Bay Bridge

How Did the Axe Cross the Bay? A Ferry Tale

For those who know, the Stanford Axe is more than just a trophy. Awarded to the annual winner of the Stanford­–Cal “Big Game” (full disclosure: I’m a Stanford grad), the Axe represents one of the oldest college rivalries in the country, dating back to 1892. The origins of the Stanford Axe have been told again and again, including the infamous heist of the Axe by Cal students in 1899, and subsequent repossession by Stanford 30 years later.

Yet, some mysteries remain.

Study: Rising Seas Are Quickly Sinking Bay Area Landfill Zones

UC Berkeley researchers have cautioned for some time that climate change-driven sea level rise will inundate much of the Bay Area’s low-lying regions, but a new study indicates the threat is particularly acute for landfill developments such as Treasure Island and Foster City.

The Vagabonds of Tightwad Hill Have the Best View in Sports

“This man needs an escort!” the security guard shouted, as ticketholders decked in blue and gold filed past me through the turnstiles into Memorial Stadium. I had no ticket for the sold out game against Bears’ rival USC, but I had a scheme to watch it regardless.

Concrete Credence: More Bay Bridge Woes May Validate Concerns of Span’s #1 Critic

Abolhassan Astaneh-Asl has been portrayed as a Cassandra, but these days he merely seems prescient. The UC Berkeley engineering professor was one of the earliest and most vocal critics of the new Bay Bridge design. The self-supported span was inappropriate for a seismically active area, he said, insisting that what was needed was a more prosaic, anchored span fixed securely to the mainland and Treasure Island.

A Bridge by Any Other Name: Willie Brown Span blowback

In its current session, the California Legislature considered 103 bills dealing with highways or highway infrastructure—and roughly one-third of those bills named bridges or roadway sections after people the legislators deemed deserving.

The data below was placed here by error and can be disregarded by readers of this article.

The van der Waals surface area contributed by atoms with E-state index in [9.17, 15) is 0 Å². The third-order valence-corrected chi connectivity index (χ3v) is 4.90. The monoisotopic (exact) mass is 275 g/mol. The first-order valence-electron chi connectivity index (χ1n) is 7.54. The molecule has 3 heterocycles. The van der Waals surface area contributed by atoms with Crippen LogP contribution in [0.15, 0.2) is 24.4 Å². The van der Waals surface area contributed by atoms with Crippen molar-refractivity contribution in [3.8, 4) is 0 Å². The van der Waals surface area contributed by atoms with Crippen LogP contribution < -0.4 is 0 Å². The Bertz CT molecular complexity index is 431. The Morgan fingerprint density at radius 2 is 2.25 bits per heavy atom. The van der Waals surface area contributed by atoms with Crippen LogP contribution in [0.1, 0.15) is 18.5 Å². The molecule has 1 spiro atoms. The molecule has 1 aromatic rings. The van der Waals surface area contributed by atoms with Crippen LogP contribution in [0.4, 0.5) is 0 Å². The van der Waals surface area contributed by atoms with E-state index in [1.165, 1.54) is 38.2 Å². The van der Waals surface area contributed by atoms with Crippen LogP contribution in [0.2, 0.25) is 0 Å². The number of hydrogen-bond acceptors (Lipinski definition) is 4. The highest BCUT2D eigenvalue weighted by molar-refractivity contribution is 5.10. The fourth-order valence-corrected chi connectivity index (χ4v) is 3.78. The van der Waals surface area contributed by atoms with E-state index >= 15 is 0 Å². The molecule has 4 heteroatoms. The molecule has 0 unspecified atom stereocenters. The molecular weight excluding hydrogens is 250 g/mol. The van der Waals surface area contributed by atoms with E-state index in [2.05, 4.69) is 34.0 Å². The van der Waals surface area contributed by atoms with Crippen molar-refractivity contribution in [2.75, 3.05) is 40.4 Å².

Bridge Over Troubled Bolts: Cal Experts Question Whether New Bridge is Safe

As the Bay Area celebrates the opening of a new Bay Bridge—an eastern span that transportation officials are hailing as elegant and seismically secure—UC Berkeley engineers are expressing serious misgivings about whether the structure is safe. And at least one professor labels it far less stable than the old bridge. 

Bridge the Gap

By now you probably know that the opening of the new Bay Bridge span to Oakland has been delayed until at least December. But you can still get a close look at it—even closer than if it were open, really—thanks to Joe Blum

Flawed by Design

The problems keep piling up for CalTrans – and by extension, for anyone who will drive across the new Bay Bridge. The project has been dogged by controversy from the start, and concerns have reached the point that public safety seems very much in question. 

Work in Progress

View the rest of the photos here

When I first got to know Joe Blum nearly 40 years ago, he was a union boilermaker working as a shipfitter and welder in the fabrication shops and shipyards of the Bay Area. Joe was a single dad and a workingman. He had dropped out of grad school at Berkeley to enlist in the progressive politics of the day, making common cause with his union mates. He hadn’t yet taken up photography in a serious way.

From the Summer 2013 A New Deal issue of California.
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